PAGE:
|Publication number||US5170913 A|
|Application number||US 07/788,047|
|Publication date||Dec 15, 1992|
|Filing date||Nov 4, 1991|
|Priority date||Apr 22, 1991|
|Publication number||07788047, 788047, US 5170913 A, US 5170913A, US-A-5170913, US5170913 A, US5170913A|
|Inventors||Walter B. Spatz|
|Original Assignee||The Spatz Corporation|
|Export Citation||BiBTeX, EndNote, RefMan|
|Patent Citations (8), Referenced by (14), Classifications (7), Legal Events (10)|
|External Links: USPTO, USPTO Assignment, Espacenet|
This is a continuation-in-part of Ser. No. 07/689,176 filed Apr. 22, 1991, now abandoned.
The present invention relates to dispensers for fluent masses and, more particularly, to such dispensers having improved sealing and latching.
In my Pat. No. 3,768,705 there is described a pliant, elastic container for toothpaste, cream, or other fluent materials, which has a forward outlet or discharge portion and a one-way follower or piston in the container. The follower is disposed at the rear of the fluent material and sealingly engages the container wall, and is automatically moved by ambient air pressure toward the outlet after each dispensing of the material. The follower is arranged to grip and latch onto the container wall to prevent its movement way from the outlet of the container. Dispensing of the material occurs as a result of squeezing or deflecting the container at any point, including the region forwardly of the follower, directly at the location of the follower, the region rearwardly of the follower, and at the discharge portion of the container.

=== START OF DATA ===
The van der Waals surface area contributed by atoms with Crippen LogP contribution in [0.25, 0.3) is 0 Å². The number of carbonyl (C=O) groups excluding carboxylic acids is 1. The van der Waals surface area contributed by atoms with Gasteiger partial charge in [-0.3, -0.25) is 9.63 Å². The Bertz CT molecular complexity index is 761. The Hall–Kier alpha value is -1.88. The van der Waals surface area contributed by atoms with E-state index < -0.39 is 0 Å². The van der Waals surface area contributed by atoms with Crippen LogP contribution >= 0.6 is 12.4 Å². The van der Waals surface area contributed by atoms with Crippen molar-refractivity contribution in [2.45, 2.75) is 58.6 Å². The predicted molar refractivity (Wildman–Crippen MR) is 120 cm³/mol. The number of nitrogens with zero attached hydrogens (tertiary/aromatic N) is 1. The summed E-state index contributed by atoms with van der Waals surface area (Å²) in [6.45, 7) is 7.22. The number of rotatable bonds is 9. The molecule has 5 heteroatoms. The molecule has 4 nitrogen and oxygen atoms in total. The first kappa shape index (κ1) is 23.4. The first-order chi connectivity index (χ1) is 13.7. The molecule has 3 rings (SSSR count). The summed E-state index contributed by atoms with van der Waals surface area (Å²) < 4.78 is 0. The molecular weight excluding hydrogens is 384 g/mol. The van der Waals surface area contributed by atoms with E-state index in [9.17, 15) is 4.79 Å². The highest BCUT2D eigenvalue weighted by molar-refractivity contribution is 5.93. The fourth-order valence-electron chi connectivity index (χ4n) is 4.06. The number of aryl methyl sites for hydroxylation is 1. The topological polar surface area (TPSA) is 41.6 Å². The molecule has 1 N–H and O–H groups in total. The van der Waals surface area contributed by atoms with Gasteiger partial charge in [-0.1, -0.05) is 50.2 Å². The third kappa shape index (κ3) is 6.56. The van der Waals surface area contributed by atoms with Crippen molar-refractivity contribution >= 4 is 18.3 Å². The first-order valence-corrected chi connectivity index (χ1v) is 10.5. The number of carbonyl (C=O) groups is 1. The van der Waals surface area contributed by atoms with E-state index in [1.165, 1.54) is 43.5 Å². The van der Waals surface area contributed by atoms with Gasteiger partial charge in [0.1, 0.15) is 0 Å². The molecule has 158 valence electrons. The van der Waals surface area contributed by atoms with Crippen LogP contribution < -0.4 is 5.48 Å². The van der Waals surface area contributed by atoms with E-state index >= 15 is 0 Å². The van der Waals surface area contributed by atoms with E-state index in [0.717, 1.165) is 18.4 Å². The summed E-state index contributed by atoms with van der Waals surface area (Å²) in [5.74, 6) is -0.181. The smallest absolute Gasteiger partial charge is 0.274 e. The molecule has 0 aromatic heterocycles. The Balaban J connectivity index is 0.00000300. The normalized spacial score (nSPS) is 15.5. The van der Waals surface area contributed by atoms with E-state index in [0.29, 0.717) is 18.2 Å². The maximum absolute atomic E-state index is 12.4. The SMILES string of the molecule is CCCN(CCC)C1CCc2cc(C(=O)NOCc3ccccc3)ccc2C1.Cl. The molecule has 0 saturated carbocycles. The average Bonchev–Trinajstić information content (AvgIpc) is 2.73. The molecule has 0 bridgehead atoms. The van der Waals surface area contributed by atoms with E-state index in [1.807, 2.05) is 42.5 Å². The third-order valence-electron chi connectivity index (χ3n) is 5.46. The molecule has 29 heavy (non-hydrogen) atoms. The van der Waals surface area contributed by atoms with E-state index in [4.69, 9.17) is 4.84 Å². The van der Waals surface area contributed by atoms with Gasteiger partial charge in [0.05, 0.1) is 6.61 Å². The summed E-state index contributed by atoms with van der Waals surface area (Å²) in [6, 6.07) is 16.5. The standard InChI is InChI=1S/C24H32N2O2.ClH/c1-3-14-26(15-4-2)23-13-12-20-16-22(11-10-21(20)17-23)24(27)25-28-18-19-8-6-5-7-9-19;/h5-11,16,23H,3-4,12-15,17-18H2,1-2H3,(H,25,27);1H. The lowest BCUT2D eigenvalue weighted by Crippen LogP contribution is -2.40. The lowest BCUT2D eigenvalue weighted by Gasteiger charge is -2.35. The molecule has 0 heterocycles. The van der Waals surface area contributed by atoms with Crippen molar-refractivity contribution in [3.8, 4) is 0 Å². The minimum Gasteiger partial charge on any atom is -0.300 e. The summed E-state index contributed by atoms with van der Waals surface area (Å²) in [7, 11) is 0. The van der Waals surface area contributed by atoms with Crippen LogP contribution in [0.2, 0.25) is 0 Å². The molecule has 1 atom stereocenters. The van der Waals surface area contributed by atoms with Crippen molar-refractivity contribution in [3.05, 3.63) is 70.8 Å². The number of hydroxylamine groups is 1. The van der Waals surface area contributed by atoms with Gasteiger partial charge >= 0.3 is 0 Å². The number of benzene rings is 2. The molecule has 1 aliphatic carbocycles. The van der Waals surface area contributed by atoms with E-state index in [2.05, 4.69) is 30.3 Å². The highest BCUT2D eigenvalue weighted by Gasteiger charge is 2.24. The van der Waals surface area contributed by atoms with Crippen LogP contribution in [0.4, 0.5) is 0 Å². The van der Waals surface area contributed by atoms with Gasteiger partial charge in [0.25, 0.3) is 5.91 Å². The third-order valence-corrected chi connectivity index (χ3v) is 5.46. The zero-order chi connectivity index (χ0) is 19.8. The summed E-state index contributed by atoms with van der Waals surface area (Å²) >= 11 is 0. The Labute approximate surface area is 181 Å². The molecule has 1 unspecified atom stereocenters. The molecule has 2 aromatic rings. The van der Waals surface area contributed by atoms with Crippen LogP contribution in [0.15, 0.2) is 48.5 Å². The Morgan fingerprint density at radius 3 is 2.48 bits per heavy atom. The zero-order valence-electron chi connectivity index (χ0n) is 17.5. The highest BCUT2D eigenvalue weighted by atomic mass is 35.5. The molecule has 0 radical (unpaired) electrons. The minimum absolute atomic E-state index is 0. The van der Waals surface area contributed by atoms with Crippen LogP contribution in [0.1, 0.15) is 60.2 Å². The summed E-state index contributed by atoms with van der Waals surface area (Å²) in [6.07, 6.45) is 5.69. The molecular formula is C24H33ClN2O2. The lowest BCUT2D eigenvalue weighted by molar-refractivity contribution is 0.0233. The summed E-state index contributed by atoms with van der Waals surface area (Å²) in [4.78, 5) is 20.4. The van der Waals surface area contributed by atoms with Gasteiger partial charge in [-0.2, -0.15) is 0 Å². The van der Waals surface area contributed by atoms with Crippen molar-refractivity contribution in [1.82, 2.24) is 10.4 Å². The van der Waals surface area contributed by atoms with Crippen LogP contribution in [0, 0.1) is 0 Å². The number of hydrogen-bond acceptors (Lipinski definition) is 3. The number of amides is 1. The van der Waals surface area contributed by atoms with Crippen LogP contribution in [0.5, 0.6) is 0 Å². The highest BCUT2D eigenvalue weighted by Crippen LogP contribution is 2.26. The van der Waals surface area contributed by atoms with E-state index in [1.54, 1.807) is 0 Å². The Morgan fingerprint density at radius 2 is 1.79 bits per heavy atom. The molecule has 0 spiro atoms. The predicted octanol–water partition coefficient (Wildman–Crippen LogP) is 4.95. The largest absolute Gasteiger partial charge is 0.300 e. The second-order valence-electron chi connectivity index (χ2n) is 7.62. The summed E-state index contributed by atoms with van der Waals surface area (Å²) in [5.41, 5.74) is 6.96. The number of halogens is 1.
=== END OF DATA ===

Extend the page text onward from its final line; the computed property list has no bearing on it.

My Pat. No. 3,870,200 discloses a similar dispenser of fluent materials but does not rely upon the squeezing of the pliant walls of the container to discharge the fluent material as provided by Pat. No. 3,768,705. Rather, it utilizes a hollow head or dome of pliant, elastic material which is positioned at the end of the container opposite from its one-way follower and which incorporates a central discharge nozzle. A deforming force exerted on the hollow head or dome discharges the fluent material through the nozzle. Release of the deforming force on the head or dome, or other parts of the container, and the return of the head or other container part to its initial shape has the effect of producing a subatmospheric pressure or vacuum within the container in advance of the one-way follower or piston, and enables the follower to move towards the discharge nozzle.